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When the air conditioning unit in your Baltimore, Maryland, home is constantly cycling on and off, it can cause frustration and lead to an uncomfortable indoor atmosphere. Intermittent cooling can be caused by several problems, including a frozen coil, low refrigerant, and short cycling. Take a look at each of these issues and how to proceed if you think your Baltimore, MD AC system is struggling to keep up in the warmer temperatures.

Frozen Coil

When an air conditioner operates, it relies on an evaporator coil to move refrigerant through the system. As this process occurs, the expansion valve controls how much refrigerant moves through the coil and relieves the pressure from the refrigerant, resulting in rapid cooling. The refrigerant then absorbs the heat from the air within your home, providing a more comfortable temperature. The heated refrigerant moves back through the coil to the outdoor unit, where the compressor transfers the heat to the air outside. The system continues this cycle for as long as the air conditioner is operating unless it has an issue that restricts airflow.

However, if the evaporator coil freezes, your air conditioning system won’t be able to work properly. You may notice ice forming on the outdoor unit when this occurs, or your system may just turn on and off more frequently. One of the most common causes of a frozen coil is insufficient airflow, which allows the coil to cool down and heat up correctly. Low refrigerant levels can also lead to a frozen coil because the system is unable to control how much refrigerant is moving through the valve. A mechanical failure within the system may also cause the coil to freeze.

Low Refrigerant

Refrigerant is essential in the operation of your air conditioning system. Without enough refrigerant, the AC won’t be able to provide sufficient cooling, resulting in the unit cycling off more often. During normal operation, the level of refrigerant shouldn’t change because your system is simply moving it in and out through the evaporator coil. A low level of refrigerant often indicates the presence of a leak, which an HVAC technician can diagnose and repair. It’s important to note that older cooling systems often rely on a type of refrigerant known as R-22, which is being phased out in the United States.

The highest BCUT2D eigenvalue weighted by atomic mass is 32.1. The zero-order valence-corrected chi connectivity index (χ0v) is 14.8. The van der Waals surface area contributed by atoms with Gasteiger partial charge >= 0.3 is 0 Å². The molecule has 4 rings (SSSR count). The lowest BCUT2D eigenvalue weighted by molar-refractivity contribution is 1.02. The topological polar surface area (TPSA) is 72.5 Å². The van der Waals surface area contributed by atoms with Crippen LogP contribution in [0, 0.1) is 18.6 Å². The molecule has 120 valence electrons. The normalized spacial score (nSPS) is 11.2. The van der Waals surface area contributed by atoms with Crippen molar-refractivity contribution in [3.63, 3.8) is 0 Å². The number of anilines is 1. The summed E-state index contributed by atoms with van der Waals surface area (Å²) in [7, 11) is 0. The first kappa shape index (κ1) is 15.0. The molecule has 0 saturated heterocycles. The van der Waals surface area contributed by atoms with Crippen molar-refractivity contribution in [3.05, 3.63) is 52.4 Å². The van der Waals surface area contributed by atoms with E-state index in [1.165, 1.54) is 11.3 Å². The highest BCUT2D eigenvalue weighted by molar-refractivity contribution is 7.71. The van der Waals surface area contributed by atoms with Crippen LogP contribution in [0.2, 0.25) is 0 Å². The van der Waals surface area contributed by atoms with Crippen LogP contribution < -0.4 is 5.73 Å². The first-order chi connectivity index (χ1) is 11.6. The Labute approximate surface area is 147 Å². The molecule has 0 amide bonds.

In fact, it may not be available in the near future. If your technician tells you that your system contains R-22, you may want to consider upgrading to a unit that uses a modern type of refrigerant called R-410A. By doing so, you can ensure that your system will have the refrigerant it needs to work properly and operate with a safer option. Additionally, newer units are much more efficient than older ones, so you can take advantage of additional cost savings and improved comfort.

Short Cycling

If your air conditioner runs for a few minutes then shuts off and stops airflow, it may be experiencing a problem known as short cycling. This issue can cost you a lot of money in energy bills because it uses more energy each time it turns on. When this occurs at your home, it could be the result of several problems. Your thermostat may be in an area that is causing it to communicate misinformation to the cooling system. When it’s directly in the sunlight or close to an air vent, it may misread the temperature in the room and cause short cycling. A damaged or bad thermostat may also be the issue.

Short cycling can also occur when you don’t change your air filter often enough. A dirty air filter restricts airflow, which can cause a number of problems. Swap out the filter in your AC unit every month or two to prevent further issues and maintain healthy indoor air. If the unit installed in your home is too large for the space, it may also run in small bursts. Making proper load calculations is an important step in the installation process, but if your AC contractor skipped it, you could be dealing with an oversized unit.

If your Baltimore, MD AC system is turning off and on, our technicians at Griffith Energy Services, Inc. can diagnose and repair the problem, so contact us at 888-474-3391.

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